Case Build & Finished Product
For testing we will be installing the motherboard in the standard orientation. Before moving to testing we wanted to test out the alternate mounting and see how the board fits and any observed issues. The motherboard tray uses eight screws to mount in this alternate orientation. Probably the biggest problem I see with this alternate mounting is that the cable management pockets are all covered for the most part. This could make for a unique looking setup in an open-loop build where there will be many bits to show off, and it closes the gap between the motherboard and the radiator.
Here we see the motherboard in the alternate mounting method along with our standard ATX testbench cooler. The H100i shows that with the alternate motherboard mounting the AIO reached easily, and unfortunately with standard mounting, it's not so favorable.
Here we now have the motherboard in its tested orientation. The standard orientation has the board upright like it would be in a standard ATX chassis. You will notice we have not fit feet or PSU to the chassis yet. The AIO tubes are a bit more strained as you can see here but still workable in the standard motherboard layout. I would not recommend running the AIO like this long term and would advise users pick up Core P5 AIO brackets by Thermaltake available at Amazon should you choose a Core P5 with an AIO setup. If you happen to have a 3D printer, you can also print up your own brackets albeit a bit thicker than the retail units, and possibly more costly depending on your filament costs.
And with that Lt Dan, err the Core P5 TG V2 has legs. The feet are attached with four screws per foot assembly and thread into a strengthened two bottom corners of the chassis body to ensure the chassis stands firm with minimal wobble. As you can see here, everything is coming together with the P5 edging closer to being a complete system. You will also notice we employed the vertical bracket here to show what your rig can look like as the vertical GPU covers the normally empty slots.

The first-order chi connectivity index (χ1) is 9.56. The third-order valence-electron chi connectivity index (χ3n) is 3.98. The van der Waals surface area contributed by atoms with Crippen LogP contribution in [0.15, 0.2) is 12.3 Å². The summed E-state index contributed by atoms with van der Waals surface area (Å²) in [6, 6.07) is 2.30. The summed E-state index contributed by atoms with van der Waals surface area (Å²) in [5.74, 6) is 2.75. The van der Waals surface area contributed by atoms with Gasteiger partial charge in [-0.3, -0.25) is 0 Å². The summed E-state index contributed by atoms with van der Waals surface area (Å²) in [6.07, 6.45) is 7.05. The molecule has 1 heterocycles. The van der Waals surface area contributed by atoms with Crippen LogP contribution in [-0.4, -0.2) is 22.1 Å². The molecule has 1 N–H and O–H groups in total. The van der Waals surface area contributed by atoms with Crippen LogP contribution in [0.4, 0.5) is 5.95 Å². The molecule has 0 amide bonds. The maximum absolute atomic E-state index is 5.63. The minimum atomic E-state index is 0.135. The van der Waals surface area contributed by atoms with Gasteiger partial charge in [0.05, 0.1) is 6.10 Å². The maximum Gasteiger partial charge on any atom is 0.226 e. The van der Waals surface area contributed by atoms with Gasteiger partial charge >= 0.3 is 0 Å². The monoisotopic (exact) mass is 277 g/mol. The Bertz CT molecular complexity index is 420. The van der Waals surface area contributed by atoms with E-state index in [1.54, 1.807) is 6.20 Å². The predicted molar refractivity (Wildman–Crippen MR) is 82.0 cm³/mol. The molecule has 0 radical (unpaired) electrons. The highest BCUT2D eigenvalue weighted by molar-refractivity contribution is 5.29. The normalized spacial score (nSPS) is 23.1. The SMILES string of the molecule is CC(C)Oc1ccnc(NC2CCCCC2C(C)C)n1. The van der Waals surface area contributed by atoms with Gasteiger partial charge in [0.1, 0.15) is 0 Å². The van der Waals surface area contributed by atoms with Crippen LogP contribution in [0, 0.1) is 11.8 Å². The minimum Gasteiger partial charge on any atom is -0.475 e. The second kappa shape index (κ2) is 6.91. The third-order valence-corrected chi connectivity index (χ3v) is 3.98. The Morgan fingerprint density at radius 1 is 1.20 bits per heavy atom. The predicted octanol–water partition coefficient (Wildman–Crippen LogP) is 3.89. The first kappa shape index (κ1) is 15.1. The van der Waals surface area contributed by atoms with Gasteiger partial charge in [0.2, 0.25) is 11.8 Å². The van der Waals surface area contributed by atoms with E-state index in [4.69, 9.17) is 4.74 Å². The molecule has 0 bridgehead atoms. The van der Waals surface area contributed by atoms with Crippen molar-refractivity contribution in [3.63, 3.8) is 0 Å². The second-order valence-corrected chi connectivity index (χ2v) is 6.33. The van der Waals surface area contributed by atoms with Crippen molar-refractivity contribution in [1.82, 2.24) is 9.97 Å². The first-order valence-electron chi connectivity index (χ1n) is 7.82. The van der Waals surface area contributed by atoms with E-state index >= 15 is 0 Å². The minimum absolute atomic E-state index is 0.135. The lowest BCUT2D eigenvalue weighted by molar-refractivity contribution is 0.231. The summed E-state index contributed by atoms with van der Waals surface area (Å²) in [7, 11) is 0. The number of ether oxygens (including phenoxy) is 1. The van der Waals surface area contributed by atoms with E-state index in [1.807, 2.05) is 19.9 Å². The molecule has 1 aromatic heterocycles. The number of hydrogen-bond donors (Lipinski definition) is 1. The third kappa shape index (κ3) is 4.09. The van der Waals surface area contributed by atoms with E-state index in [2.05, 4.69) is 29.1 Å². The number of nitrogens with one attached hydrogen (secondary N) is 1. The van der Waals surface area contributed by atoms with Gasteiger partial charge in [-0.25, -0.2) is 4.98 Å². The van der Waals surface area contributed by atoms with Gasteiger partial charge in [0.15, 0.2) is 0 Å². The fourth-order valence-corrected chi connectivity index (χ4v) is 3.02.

Here we now have removed all the vertical GPU bits and installed all parts in their standard orientation. Also, notice that the PSU is now in and I must say our SilverStone ST1000-PTS 140mm looks tiny mounted on this massive slate. You may also note that the tiny H100i barely covers half of the radiator mounting, showing that those who want to build a monster open-loop setup have all the room they need for a massive 480mm radiator.
Now that everything is built into our system lets take a look at that rear I/O side. First thing you will notice is that you will want a motherboard with a fixed I/O shield or mock up a way to affix your I/O shield. The naked I/O shield feels incomplete, and with something like the Core P5 where creating a showpiece is life, this is an essential consideration for your component choice.